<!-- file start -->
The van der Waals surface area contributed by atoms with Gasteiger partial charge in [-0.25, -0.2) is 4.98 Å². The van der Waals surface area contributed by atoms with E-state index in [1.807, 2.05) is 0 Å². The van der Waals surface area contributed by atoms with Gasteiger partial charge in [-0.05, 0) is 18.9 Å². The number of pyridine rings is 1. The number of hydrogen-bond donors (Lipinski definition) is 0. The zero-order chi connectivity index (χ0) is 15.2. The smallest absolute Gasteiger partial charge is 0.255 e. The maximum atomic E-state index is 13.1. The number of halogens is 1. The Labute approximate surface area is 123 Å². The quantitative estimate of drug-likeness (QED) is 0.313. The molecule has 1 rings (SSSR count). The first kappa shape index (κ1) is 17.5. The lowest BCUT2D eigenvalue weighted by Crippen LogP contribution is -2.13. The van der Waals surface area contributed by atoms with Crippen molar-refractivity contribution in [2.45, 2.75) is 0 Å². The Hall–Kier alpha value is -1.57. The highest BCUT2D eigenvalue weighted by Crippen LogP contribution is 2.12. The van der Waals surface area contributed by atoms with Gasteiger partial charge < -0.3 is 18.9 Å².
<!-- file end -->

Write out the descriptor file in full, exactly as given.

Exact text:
The van der Waals surface area contributed by atoms with Gasteiger partial charge in [-0.25, -0.2) is 4.98 Å². The van der Waals surface area contributed by atoms with E-state index in [1.807, 2.05) is 0 Å². The van der Waals surface area contributed by atoms with Gasteiger partial charge in [-0.05, 0) is 18.9 Å². The number of pyridine rings is 1. The number of hydrogen-bond donors (Lipinski definition) is 0. The zero-order chi connectivity index (χ0) is 15.2. The smallest absolute Gasteiger partial charge is 0.255 e. The maximum atomic E-state index is 13.1. The number of halogens is 1. The Labute approximate surface area is 123 Å². The quantitative estimate of drug-likeness (QED) is 0.313. The molecule has 1 rings (SSSR count). The first kappa shape index (κ1) is 17.5. The lowest BCUT2D eigenvalue weighted by Crippen LogP contribution is -2.13. The van der Waals surface area contributed by atoms with Crippen molar-refractivity contribution in [2.45, 2.75) is 0 Å². The Hall–Kier alpha value is -1.57. The highest BCUT2D eigenvalue weighted by Crippen LogP contribution is 2.12. The van der Waals surface area contributed by atoms with Gasteiger partial charge < -0.3 is 18.9 Å².